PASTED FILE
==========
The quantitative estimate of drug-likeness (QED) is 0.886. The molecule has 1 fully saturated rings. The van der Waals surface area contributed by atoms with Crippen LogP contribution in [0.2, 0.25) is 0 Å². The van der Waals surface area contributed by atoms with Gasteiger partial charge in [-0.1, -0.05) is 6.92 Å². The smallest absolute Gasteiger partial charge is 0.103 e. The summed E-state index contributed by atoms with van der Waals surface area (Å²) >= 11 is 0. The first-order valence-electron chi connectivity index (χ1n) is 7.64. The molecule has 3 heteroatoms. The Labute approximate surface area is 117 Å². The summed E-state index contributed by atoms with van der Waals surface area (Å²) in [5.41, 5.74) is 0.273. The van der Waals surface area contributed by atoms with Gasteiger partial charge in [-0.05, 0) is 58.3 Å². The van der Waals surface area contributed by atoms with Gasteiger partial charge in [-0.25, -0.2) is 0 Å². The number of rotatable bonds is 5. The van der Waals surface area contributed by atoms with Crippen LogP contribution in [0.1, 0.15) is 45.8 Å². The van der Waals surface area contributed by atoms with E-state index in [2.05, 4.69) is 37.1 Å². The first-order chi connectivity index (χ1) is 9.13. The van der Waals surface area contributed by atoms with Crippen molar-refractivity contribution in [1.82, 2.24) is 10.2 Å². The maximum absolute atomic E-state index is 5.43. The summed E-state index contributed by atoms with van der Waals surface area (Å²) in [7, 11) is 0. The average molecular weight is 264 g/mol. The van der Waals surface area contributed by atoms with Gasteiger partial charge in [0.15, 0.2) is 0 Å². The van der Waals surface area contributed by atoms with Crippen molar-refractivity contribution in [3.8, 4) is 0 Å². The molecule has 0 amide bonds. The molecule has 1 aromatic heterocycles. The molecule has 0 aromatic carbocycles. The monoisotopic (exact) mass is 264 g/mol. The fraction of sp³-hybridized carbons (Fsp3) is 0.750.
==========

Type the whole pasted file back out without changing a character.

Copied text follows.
The quantitative estimate of drug-likeness (QED) is 0.886. The molecule has 1 fully saturated rings. The van der Waals surface area contributed by atoms with Crippen LogP contribution in [0.2, 0.25) is 0 Å². The van der Waals surface area contributed by atoms with Gasteiger partial charge in [-0.1, -0.05) is 6.92 Å². The smallest absolute Gasteiger partial charge is 0.103 e. The summed E-state index contributed by atoms with van der Waals surface area (Å²) >= 11 is 0. The first-order valence-electron chi connectivity index (χ1n) is 7.64. The molecule has 3 heteroatoms. The Labute approximate surface area is 117 Å². The summed E-state index contributed by atoms with van der Waals surface area (Å²) in [5.41, 5.74) is 0.273. The van der Waals surface area contributed by atoms with Gasteiger partial charge in [-0.05, 0) is 58.3 Å². The van der Waals surface area contributed by atoms with Gasteiger partial charge in [-0.25, -0.2) is 0 Å². The number of rotatable bonds is 5. The van der Waals surface area contributed by atoms with Crippen LogP contribution in [0.1, 0.15) is 45.8 Å². The van der Waals surface area contributed by atoms with E-state index in [2.05, 4.69) is 37.1 Å². The first-order chi connectivity index (χ1) is 9.13. The van der Waals surface area contributed by atoms with Crippen molar-refractivity contribution in [1.82, 2.24) is 10.2 Å². The maximum absolute atomic E-state index is 5.43. The summed E-state index contributed by atoms with van der Waals surface area (Å²) in [7, 11) is 0. The average molecular weight is 264 g/mol. The van der Waals surface area contributed by atoms with Gasteiger partial charge in [0.15, 0.2) is 0 Å². The van der Waals surface area contributed by atoms with Crippen molar-refractivity contribution in [3.8, 4) is 0 Å². The molecule has 0 amide bonds. The molecule has 1 aromatic heterocycles. The molecule has 0 aromatic carbocycles. The monoisotopic (exact) mass is 264 g/mol. The fraction of sp³-hybridized carbons (Fsp3) is 0.750.